“Both in the realm of intellectual leadership and political action, conservatives prove themselves corruptible.”

Roy A. Childs, Jr., was an essayist, lecturer, and critic. He first came to prominence in the libertarian movement with his 1969 “Open Letter to Ayn Rand,” and he quickly established himself as a major thinker within the libertarian tradition. Childs edited Libertarian Review from 1977 to 1981 and was a Cato Institute scholar from 1982 to 1984. He wrote and edited hundreds of book reviews for Laissez Faire Books from 1984 until his death in 1992. Some of his essays were collected in Liberty against Power, published by Fox & Wilkes.

In recent months, a great deal has been written and said about the relationship between libertarians and other political groups in the nation: from liberals to conservatives, from neoconservatives to the antiwar left. This is a healthy discussion, as far as libertarians are concerned, for the very complexity of the task of achieving individual liberty requires that there be “competing strategies.” Libertarian Review has said some harsh words about both liberals and conservatives in recent months, and we will continue to assail them in the future, both to make the differences between their points of view and that of libertarianism crystal clear, and to pressure our political opponents as much as possible on issues where they are wrong.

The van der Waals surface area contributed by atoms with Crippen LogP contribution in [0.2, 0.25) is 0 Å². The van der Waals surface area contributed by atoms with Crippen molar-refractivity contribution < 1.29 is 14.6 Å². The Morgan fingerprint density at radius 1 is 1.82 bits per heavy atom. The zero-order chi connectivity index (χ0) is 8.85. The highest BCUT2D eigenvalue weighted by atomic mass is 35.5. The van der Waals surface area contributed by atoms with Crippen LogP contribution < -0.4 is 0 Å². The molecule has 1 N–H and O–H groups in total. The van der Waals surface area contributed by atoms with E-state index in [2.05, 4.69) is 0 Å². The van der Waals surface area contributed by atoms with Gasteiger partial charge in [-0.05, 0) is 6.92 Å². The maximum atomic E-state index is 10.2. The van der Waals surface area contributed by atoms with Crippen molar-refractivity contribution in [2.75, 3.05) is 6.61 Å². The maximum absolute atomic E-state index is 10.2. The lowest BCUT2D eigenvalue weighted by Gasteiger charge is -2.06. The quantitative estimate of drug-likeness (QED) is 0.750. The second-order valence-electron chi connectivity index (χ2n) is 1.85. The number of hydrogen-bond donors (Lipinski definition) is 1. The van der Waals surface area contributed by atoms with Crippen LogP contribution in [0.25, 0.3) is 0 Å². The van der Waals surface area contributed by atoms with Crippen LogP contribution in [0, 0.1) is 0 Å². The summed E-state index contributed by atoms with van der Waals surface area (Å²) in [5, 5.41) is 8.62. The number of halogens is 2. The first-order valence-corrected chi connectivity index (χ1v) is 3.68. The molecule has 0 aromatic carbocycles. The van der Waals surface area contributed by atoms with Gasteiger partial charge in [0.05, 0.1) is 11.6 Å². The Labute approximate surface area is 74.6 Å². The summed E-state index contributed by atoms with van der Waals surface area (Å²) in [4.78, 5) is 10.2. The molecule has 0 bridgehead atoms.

But some thoughtful points are raised by Morton Blackwell, editor of The Right Report and an associate of Richard Viguerie, in his letter published in this month’s LR. Given the nature of Mr. Blackwell’s comments and of the editorial to which he is responding (“Abolish the Department of Energy,” September 1977), we had best take up the issue of the relationship of libertarianism to the conservative movement in some detail. This is perhaps more important for libertarians to consider at this juncture than for conservatives, because for the time being, at least, the libertarian movement is smaller than the conservative movement; and, for reasons we shall consider shortly, it must avoid at all costs being subordinated to the conservative movement in the way, by and large, that the infant libertarian movement of the 1950s and 1960s had been.

The problem with the conservative movement today, as for the past quarter of a century, is that it represents a peculiar combination of views, an outlandish conflation of issues which would advance individual liberty one moment, on one front, and restrict it somewhere else the next moment. Conservatism represents, in fact, a conflation of issues which, taken together, not only amounts to an incoherent position, but one which in reality is profoundly inimical to the triumph of libertarian ideals. This must be made clear: Not only are conservatives opposed to liberty in a great many areas, but the particular way in which conservative positions are woven together will in the long run itself impede the achievement of their valid ends. Ironically, it may only be by means of a sharp separation between the two movements that libertarian goals can be achieved in the long run.